A pro-life activist is suing Sen. Kamala Harris (D., Calif.), arguing that she launched an investigation into his undercover journalism project to protect political allies that include abortion activists.
The lawsuit argues that the state of California targeted David Daleiden, founder of the Center for Medical Progress (CMP), after he released a series of viral undercover videos showing abortion facility employees candidly discussing the sale of fetal organs and other body parts. Harris, the suit says, abused her office and violated the reporters' constitutional rights "by orchestrating the first and only prosecution of a journalist under California's video recording law." Planned Parenthood and California attorney general Xavier Becerra are also among the defendants.
"Defendants seek their 'pound of flesh' from Mr. Daleiden and to chill other journalists from investigating and reporting on that same content," the suit says. "Defendants met in secret with Kamala Harris in her individual capacity and in her capacity as the California Attorney General, seeking her aid in preventing further investigations of their fetal body parts trade and conspiring to silence the reporting of Mr. Daleiden and CMP."
Daleiden and CMP are now seeking to recover damages from Harris, Becerra, and Planned Parenthood for conducting a smear campaign and violating Daleiden's First Amendment rights.
Harris, a top contender for the vice presidential nomination, launched an attorney general investigation shortly after the videos were released. After she moved to the Senate, Becerra charged Daleiden and another investigator with violating state recording laws. The suit argues that Daleiden is the first journalist to be prosecuted under California's video recording law, and that the prosecution will discourage free speech around the issue of abortion. It points to other examples of undercover journalists secretly recording subjects with no legal repercussions and claims that Daleiden is being prosecuted solely because of the content of his recordings.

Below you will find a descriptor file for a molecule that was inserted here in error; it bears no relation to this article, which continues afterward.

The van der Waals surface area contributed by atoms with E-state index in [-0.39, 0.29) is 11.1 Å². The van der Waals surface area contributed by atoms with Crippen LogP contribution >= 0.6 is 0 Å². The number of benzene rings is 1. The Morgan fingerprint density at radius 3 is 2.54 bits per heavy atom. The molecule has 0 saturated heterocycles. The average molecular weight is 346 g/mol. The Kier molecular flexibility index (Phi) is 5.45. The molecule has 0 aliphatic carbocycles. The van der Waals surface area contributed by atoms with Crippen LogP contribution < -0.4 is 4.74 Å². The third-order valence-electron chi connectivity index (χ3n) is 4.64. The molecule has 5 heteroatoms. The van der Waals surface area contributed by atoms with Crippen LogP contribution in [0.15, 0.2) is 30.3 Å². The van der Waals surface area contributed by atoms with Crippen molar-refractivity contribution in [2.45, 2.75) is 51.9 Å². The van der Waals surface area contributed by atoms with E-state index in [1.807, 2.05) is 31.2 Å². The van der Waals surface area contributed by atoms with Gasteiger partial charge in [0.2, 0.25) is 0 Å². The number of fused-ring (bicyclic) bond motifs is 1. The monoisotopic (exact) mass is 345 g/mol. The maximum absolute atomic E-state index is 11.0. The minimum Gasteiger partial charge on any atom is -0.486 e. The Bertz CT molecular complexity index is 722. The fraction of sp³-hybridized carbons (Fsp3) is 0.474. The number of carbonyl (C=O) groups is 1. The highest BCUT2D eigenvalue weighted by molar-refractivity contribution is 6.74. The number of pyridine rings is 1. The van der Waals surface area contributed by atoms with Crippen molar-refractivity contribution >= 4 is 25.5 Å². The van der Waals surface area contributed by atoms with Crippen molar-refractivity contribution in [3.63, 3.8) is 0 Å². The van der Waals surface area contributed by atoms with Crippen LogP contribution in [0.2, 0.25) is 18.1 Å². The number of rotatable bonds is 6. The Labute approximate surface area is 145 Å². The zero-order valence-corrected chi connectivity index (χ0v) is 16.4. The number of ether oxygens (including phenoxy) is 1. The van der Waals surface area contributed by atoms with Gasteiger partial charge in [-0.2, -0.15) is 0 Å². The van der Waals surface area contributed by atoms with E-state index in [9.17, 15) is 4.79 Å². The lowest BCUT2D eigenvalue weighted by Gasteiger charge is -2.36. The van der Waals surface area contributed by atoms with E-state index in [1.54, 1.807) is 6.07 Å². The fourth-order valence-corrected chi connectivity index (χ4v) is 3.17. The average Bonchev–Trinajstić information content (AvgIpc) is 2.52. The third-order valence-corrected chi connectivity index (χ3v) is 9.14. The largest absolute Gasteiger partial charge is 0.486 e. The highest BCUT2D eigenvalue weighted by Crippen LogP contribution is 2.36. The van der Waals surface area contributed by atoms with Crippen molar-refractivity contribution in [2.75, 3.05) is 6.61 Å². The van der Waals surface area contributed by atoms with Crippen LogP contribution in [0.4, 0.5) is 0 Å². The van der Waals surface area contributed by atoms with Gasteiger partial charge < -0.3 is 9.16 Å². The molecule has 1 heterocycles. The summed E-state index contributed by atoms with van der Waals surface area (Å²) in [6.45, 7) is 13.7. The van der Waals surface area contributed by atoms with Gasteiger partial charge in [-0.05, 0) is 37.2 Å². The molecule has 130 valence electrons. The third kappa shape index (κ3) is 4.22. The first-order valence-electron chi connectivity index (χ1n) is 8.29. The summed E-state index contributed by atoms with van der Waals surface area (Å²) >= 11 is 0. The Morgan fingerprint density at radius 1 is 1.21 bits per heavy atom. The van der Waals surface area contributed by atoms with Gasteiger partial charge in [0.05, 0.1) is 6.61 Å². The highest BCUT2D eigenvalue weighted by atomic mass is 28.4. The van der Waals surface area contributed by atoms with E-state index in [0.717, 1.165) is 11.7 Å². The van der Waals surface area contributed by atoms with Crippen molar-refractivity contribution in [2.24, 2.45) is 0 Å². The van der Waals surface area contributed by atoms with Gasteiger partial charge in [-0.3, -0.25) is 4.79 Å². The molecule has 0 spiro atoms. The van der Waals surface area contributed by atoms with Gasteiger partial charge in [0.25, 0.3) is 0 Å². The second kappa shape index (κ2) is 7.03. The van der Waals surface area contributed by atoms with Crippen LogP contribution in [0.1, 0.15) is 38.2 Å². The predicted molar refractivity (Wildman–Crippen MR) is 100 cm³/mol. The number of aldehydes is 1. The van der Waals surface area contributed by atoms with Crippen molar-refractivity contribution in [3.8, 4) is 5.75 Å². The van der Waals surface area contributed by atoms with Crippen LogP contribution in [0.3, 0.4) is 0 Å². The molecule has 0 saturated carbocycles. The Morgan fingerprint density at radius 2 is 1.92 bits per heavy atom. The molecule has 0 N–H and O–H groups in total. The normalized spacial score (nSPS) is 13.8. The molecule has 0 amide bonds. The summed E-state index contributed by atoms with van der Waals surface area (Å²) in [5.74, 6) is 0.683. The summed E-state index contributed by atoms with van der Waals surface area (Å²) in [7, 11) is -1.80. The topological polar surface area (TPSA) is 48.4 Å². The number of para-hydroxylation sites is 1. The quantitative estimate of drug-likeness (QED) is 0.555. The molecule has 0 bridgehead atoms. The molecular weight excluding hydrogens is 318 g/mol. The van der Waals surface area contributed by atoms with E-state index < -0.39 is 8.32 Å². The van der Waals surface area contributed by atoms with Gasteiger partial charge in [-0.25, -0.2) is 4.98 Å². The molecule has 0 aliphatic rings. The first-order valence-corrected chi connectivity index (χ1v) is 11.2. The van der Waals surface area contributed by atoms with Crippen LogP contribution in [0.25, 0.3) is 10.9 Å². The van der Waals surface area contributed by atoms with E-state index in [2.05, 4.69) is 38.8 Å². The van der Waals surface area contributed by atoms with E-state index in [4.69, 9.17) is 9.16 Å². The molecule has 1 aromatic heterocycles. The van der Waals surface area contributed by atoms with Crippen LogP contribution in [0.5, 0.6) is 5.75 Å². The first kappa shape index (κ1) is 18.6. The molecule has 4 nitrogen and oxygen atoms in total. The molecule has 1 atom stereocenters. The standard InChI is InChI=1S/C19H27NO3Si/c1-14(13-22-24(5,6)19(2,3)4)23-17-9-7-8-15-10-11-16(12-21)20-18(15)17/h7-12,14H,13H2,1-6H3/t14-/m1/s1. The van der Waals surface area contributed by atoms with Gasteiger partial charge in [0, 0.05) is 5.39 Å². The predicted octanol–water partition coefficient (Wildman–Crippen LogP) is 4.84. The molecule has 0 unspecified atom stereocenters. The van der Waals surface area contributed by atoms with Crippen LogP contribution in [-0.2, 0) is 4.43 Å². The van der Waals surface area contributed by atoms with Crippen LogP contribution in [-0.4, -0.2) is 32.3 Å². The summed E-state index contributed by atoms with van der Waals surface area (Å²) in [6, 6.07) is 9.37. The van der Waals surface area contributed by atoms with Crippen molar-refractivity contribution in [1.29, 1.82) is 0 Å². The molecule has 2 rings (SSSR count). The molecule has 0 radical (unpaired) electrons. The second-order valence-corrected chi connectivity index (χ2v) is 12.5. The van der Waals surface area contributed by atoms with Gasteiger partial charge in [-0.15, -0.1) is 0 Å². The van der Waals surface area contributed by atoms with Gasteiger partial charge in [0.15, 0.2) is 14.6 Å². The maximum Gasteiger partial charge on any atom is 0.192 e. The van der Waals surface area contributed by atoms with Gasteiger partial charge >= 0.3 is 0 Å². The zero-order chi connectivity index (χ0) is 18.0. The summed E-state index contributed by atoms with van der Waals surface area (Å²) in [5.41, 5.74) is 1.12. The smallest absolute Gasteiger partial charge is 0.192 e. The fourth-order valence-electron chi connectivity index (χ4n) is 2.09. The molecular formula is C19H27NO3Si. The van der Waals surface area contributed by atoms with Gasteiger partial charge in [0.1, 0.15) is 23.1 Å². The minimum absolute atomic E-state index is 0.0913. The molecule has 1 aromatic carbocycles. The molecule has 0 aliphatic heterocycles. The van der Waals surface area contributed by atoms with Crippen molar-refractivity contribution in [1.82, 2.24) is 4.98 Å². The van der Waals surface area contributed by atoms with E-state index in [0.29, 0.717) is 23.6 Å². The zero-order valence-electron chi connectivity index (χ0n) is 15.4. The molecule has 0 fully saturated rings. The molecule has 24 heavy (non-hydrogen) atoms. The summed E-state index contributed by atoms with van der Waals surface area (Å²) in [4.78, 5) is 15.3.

California is a "two-party consent" state for video recording, meaning that it is illegal to record a private conversation without the consent of all parties involved.
Harris and Becerra have received tens of thousands of dollars from the abortion industry over the course of their careers. Daleiden's attorneys described the two Democrats and Planned Parenthood as "co-conspirators" who used their elected offices to seek "retaliation for the content of [Daleiden's] videos."
"The co-conspirator Defendants could neither find nor convincingly invent any facts to link Plaintiffs to violent activity, and even their outside political allies could not provide any useful information to them," the suit says. "Since the publication of CMP’s videos, Defendants have conspired to suppress Plaintiffs’ videos and speech from the public and worked to target Mr. Daleiden for his speech."
Daleiden also faced a civil suit in which a jury ordered him to pay $2.2 million to Planned Parenthood for damages. Daleiden is appealing the decision.
Planned Parenthood, Becerra, and Sen. Harris did not respond to email requests for comment.